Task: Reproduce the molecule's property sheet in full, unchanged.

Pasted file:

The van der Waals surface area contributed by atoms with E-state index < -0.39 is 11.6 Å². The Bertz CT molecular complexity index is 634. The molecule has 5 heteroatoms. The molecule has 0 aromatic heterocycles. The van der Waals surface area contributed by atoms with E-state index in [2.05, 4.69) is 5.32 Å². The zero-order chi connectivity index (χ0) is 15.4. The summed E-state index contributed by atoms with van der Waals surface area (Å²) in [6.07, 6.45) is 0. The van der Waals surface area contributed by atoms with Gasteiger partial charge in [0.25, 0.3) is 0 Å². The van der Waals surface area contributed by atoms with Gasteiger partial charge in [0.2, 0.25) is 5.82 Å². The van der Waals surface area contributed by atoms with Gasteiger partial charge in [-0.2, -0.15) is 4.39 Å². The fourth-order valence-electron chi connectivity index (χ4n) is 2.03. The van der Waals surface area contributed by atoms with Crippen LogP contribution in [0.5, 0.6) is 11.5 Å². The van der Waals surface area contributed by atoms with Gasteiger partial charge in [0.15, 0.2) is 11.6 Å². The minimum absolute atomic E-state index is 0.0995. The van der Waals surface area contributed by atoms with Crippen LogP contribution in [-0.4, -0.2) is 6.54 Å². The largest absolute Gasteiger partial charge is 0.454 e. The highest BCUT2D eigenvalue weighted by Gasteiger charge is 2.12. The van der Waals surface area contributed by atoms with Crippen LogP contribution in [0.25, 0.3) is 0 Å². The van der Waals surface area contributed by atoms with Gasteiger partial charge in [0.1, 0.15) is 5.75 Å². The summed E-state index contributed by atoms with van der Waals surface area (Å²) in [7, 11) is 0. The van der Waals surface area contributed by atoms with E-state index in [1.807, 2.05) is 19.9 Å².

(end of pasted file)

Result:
The van der Waals surface area contributed by atoms with E-state index < -0.39 is 11.6 Å². The Bertz CT molecular complexity index is 634. The molecule has 5 heteroatoms. The molecule has 0 aromatic heterocycles. The van der Waals surface area contributed by atoms with E-state index in [2.05, 4.69) is 5.32 Å². The zero-order chi connectivity index (χ0) is 15.4. The summed E-state index contributed by atoms with van der Waals surface area (Å²) in [6.07, 6.45) is 0. The van der Waals surface area contributed by atoms with Gasteiger partial charge in [0.25, 0.3) is 0 Å². The van der Waals surface area contributed by atoms with Gasteiger partial charge in [0.2, 0.25) is 5.82 Å². The van der Waals surface area contributed by atoms with Gasteiger partial charge in [-0.2, -0.15) is 4.39 Å². The fourth-order valence-electron chi connectivity index (χ4n) is 2.03. The van der Waals surface area contributed by atoms with Crippen LogP contribution in [0.5, 0.6) is 11.5 Å². The van der Waals surface area contributed by atoms with Gasteiger partial charge in [0.15, 0.2) is 11.6 Å². The minimum absolute atomic E-state index is 0.0995. The van der Waals surface area contributed by atoms with Crippen LogP contribution in [-0.4, -0.2) is 6.54 Å². The largest absolute Gasteiger partial charge is 0.454 e. The highest BCUT2D eigenvalue weighted by Gasteiger charge is 2.12. The van der Waals surface area contributed by atoms with Crippen LogP contribution in [0.25, 0.3) is 0 Å². The van der Waals surface area contributed by atoms with Gasteiger partial charge in [0.1, 0.15) is 5.75 Å². The summed E-state index contributed by atoms with van der Waals surface area (Å²) in [7, 11) is 0. The van der Waals surface area contributed by atoms with E-state index in [1.807, 2.05) is 19.9 Å².